Standardized Testing Is For Yella-Bellies

Standardized Testing Is For Yella-Bellies

I attended my first school board meeting last week. This year our daughter has entered school (7th grade) and I was curious how a superintendent thousandaire would manage a 78 million dollar budget for a town of about 19 thousand. He had five big screen flatscreens set up in the cafeteria to present his Powerpoint. Cuts. Always cuts. Slashings and mashings. Money. Always money gained by austerity. 2 million. $762,540.00. Custodial positions, theater manager, technicians, one teacher from each discipline, the alternative education school, all standing in line at the chopping block. They wait patiently for a small time hack accountant to determine their fate, which never arrives with a positive back-slapping these days— never a “great job Mr. or Ms. Math,” or “Fine work Charlie Tech,” now the kids are ready to play adult in the new age. Thank you for your service. You are number one”.

No. More like, “Your job is tenuous at best. You’re lucky to have it. Me and this board of dumb yokels whom I can lead blind (mostly because of my suit and paycheck) dangle your job security always a day out of reach. We don’t give a damn about your credentials nor dedication. By law you can’t even strike. Ha-ha. By golly, even a ditch digger can strike!”

No, Mr. Superintendent wants to fire them all. He is the new guy with the big ideas. His initiative for the 2013-14 school year was a goal for improved attendance. Each kid with perfect attendance would get a desktop printed certificate at the end of the year. Little Johnny can have pneumonia, but come to school anyway to cough a hardy virus all over the classroom. When the superintendent gets a head cold, he stays home to watch rerun episodes of Breaking Bad. He has sick days and personal days and vacation days written in to his contract. Tater tots and USDA slightly approved ground beef for the little scholars to assuage the hunger pangs and hold each struggling immune system at the “my eyes are open sometimes, so I must be alive” level.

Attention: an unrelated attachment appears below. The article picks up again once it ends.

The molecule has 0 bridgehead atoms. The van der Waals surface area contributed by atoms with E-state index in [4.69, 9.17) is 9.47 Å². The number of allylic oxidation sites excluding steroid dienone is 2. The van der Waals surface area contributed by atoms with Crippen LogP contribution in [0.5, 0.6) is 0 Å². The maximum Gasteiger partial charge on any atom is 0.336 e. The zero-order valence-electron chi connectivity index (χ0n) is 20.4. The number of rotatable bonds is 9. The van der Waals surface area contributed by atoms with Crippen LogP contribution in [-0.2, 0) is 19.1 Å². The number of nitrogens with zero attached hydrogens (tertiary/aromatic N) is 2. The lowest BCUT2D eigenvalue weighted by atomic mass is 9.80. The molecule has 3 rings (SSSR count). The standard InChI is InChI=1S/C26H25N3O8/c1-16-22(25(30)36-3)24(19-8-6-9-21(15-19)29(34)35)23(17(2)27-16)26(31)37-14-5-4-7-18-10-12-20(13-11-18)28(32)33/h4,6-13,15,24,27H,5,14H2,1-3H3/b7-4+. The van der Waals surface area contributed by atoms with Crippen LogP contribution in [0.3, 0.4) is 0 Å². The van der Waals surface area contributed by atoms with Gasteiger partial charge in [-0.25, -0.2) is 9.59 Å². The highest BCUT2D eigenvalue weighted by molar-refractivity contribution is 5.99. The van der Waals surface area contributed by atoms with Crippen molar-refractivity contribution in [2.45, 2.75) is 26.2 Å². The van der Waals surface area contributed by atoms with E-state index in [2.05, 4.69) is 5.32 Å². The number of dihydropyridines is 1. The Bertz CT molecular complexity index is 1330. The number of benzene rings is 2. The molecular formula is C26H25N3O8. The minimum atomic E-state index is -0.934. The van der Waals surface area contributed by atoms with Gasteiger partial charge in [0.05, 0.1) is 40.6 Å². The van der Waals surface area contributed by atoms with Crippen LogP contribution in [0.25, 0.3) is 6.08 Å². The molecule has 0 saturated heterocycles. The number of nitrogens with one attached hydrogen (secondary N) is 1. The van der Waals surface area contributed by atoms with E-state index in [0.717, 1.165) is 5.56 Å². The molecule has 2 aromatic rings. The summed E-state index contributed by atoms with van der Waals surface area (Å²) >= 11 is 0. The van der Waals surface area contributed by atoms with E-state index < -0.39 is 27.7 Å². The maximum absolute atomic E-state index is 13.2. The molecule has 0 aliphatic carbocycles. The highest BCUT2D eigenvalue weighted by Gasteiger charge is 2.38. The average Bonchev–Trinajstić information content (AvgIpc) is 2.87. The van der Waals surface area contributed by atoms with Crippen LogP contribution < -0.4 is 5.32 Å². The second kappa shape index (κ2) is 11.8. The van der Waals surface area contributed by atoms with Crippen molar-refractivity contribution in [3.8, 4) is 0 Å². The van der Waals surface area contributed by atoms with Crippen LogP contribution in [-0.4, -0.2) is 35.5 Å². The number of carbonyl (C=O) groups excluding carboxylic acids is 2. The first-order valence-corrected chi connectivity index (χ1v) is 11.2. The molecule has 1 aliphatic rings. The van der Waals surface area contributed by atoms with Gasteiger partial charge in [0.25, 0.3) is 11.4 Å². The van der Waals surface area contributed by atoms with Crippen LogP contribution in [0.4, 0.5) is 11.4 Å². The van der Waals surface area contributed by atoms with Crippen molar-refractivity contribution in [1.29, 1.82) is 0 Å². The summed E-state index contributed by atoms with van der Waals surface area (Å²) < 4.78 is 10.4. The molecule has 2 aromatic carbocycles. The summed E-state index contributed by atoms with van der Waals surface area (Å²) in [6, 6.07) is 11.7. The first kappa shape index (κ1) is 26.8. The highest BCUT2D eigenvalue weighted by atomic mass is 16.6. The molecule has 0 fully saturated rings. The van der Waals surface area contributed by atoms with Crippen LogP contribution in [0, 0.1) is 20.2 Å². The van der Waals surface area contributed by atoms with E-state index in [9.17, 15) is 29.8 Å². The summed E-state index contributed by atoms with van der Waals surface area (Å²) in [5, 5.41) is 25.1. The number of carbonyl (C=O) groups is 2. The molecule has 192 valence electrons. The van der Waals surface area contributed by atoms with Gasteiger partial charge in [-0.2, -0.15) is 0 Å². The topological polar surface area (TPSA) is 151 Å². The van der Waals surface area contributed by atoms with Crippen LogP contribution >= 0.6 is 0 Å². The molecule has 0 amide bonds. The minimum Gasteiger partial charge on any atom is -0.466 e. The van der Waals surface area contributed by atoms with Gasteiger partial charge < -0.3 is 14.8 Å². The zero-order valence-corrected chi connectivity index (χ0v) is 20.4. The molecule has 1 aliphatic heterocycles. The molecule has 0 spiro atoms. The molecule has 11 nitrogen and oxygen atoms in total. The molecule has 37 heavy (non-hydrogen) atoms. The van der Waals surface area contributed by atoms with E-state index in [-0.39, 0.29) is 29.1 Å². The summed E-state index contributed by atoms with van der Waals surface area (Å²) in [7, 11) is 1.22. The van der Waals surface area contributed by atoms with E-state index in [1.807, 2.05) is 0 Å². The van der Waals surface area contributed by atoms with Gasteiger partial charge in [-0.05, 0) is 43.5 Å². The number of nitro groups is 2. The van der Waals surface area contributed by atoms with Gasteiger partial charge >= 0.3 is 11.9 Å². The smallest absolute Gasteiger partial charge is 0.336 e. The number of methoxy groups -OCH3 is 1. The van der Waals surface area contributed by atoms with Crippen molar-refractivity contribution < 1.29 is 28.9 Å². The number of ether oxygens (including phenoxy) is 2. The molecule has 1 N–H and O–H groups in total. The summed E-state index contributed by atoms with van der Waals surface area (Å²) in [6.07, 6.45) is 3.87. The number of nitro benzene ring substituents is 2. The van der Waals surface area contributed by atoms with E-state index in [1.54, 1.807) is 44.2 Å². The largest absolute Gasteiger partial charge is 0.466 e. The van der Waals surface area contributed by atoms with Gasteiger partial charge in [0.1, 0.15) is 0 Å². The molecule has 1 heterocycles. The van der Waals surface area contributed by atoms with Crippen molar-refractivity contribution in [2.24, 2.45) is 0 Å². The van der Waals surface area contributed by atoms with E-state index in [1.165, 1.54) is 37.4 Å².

Big ideas. Here is one.

Fire administration. Obtain retired accountants and financial planners pro bono with the caveat that the new budget scraps everything besides teachers, materials, janitors, cafeteria workers and bus drivers. Keep the classes diverse and interesting.  For lunch, serve a fresh green salad, brown rice, slice of cheddar cheese and an apple, and have buses stop only at designated pick up points.

There is so much to write about on this subject. I must end my primer for the day. I see a book building.

I’ll leave readers with two anecdotes to strengthen the argument for school board tar and feathering.

My father’s school district has fired the last two superintendents. However, the contract for each was a guaranteed five-year pay plan, even if the job was terminated. The first was let go after one year. The second made it for two years and was fired. Both are still getting full pay from the district. And the tater tots are still constipating the kids.

My friend the music teacher worked in a district south of Utica. The superintendent there resigned after sexual harassment charges were brought up against him. My school board soon hired him to principal one of its elementary schools.

He hit on the teachers there.

And resigned after several complained.

Now he is the superintendent of schools in Lake Placid, N.Y.

Insulation. Don’t tell anyone.The education mafia. My locals, my yokels. All of them high on their own cheeseburger power trips.

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